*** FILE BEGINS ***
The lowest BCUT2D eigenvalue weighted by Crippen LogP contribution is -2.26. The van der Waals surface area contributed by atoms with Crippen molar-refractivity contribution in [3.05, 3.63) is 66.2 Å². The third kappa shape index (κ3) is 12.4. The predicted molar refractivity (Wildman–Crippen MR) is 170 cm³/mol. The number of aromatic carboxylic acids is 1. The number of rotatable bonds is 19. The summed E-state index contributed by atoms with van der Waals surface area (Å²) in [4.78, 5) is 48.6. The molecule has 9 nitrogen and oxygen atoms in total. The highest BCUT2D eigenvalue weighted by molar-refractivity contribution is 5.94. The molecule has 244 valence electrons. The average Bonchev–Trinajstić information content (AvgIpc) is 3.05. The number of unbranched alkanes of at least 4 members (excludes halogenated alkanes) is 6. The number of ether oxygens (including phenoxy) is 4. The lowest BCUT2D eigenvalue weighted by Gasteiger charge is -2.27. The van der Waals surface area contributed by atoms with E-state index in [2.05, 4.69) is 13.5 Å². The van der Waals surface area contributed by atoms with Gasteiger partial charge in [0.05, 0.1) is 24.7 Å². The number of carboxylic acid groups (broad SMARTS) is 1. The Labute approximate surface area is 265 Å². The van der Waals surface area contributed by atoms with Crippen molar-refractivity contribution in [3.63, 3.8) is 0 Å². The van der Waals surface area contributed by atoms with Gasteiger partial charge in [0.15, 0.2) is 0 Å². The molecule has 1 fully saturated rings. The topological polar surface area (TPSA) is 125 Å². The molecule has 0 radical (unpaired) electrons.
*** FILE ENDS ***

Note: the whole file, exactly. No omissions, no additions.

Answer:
The lowest BCUT2D eigenvalue weighted by Crippen LogP contribution is -2.26. The van der Waals surface area contributed by atoms with Crippen molar-refractivity contribution in [3.05, 3.63) is 66.2 Å². The third kappa shape index (κ3) is 12.4. The predicted molar refractivity (Wildman–Crippen MR) is 170 cm³/mol. The number of aromatic carboxylic acids is 1. The number of rotatable bonds is 19. The summed E-state index contributed by atoms with van der Waals surface area (Å²) in [4.78, 5) is 48.6. The molecule has 9 nitrogen and oxygen atoms in total. The highest BCUT2D eigenvalue weighted by molar-refractivity contribution is 5.94. The molecule has 244 valence electrons. The average Bonchev–Trinajstić information content (AvgIpc) is 3.05. The number of unbranched alkanes of at least 4 members (excludes halogenated alkanes) is 6. The number of ether oxygens (including phenoxy) is 4. The lowest BCUT2D eigenvalue weighted by Gasteiger charge is -2.27. The van der Waals surface area contributed by atoms with E-state index in [2.05, 4.69) is 13.5 Å². The van der Waals surface area contributed by atoms with Gasteiger partial charge in [0.05, 0.1) is 24.7 Å². The number of carboxylic acid groups (broad SMARTS) is 1. The Labute approximate surface area is 265 Å². The van der Waals surface area contributed by atoms with Crippen molar-refractivity contribution in [3.63, 3.8) is 0 Å². The van der Waals surface area contributed by atoms with Gasteiger partial charge in [0.15, 0.2) is 0 Å². The molecule has 1 fully saturated rings. The topological polar surface area (TPSA) is 125 Å². The molecule has 0 radical (unpaired) electrons.